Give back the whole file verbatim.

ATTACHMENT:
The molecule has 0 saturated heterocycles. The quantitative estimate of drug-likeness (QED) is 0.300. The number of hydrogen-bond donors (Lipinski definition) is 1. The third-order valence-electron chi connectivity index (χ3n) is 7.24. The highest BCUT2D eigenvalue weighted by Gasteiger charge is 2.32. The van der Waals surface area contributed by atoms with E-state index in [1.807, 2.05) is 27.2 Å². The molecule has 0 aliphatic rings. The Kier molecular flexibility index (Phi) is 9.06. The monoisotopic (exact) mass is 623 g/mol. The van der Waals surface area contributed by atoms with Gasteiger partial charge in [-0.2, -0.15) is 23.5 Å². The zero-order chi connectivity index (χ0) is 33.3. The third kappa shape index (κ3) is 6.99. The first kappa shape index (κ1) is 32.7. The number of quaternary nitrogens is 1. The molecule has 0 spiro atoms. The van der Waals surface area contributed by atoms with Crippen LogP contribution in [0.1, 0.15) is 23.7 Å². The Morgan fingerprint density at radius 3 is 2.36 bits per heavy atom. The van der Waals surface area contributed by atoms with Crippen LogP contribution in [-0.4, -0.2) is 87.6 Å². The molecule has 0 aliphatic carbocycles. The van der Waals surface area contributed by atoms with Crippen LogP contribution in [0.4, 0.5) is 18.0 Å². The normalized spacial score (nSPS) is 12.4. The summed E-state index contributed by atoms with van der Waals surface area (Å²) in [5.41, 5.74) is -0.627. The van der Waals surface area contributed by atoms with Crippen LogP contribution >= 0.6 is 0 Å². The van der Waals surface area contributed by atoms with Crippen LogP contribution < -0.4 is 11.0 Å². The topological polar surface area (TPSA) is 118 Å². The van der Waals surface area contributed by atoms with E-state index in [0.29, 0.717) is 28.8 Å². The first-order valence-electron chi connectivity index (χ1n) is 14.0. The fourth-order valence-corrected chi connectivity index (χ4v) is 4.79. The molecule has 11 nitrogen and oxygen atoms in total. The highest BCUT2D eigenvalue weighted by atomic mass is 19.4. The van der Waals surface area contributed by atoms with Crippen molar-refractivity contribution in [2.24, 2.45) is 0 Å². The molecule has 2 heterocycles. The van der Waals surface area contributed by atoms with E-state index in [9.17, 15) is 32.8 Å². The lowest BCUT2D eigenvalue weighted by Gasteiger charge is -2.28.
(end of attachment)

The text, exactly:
The molecule has 0 saturated heterocycles. The quantitative estimate of drug-likeness (QED) is 0.300. The number of hydrogen-bond donors (Lipinski definition) is 1. The third-order valence-electron chi connectivity index (χ3n) is 7.24. The highest BCUT2D eigenvalue weighted by Gasteiger charge is 2.32. The van der Waals surface area contributed by atoms with E-state index in [1.807, 2.05) is 27.2 Å². The molecule has 0 aliphatic rings. The Kier molecular flexibility index (Phi) is 9.06. The monoisotopic (exact) mass is 623 g/mol. The van der Waals surface area contributed by atoms with Gasteiger partial charge in [-0.2, -0.15) is 23.5 Å². The zero-order chi connectivity index (χ0) is 33.3. The third kappa shape index (κ3) is 6.99. The first kappa shape index (κ1) is 32.7. The number of quaternary nitrogens is 1. The molecule has 0 spiro atoms. The van der Waals surface area contributed by atoms with Crippen LogP contribution in [0.1, 0.15) is 23.7 Å². The Morgan fingerprint density at radius 3 is 2.36 bits per heavy atom. The van der Waals surface area contributed by atoms with Crippen LogP contribution in [-0.4, -0.2) is 87.6 Å². The molecule has 0 aliphatic carbocycles. The van der Waals surface area contributed by atoms with Crippen LogP contribution in [0.4, 0.5) is 18.0 Å². The normalized spacial score (nSPS) is 12.4. The summed E-state index contributed by atoms with van der Waals surface area (Å²) in [5.41, 5.74) is -0.627. The van der Waals surface area contributed by atoms with Crippen LogP contribution >= 0.6 is 0 Å². The van der Waals surface area contributed by atoms with Crippen LogP contribution < -0.4 is 11.0 Å². The topological polar surface area (TPSA) is 118 Å². The van der Waals surface area contributed by atoms with E-state index in [0.29, 0.717) is 28.8 Å². The first-order valence-electron chi connectivity index (χ1n) is 14.0. The fourth-order valence-corrected chi connectivity index (χ4v) is 4.79. The molecule has 11 nitrogen and oxygen atoms in total. The highest BCUT2D eigenvalue weighted by atomic mass is 19.4. The van der Waals surface area contributed by atoms with Crippen molar-refractivity contribution in [2.24, 2.45) is 0 Å². The molecule has 2 heterocycles. The van der Waals surface area contributed by atoms with E-state index in [9.17, 15) is 32.8 Å². The lowest BCUT2D eigenvalue weighted by Gasteiger charge is -2.28.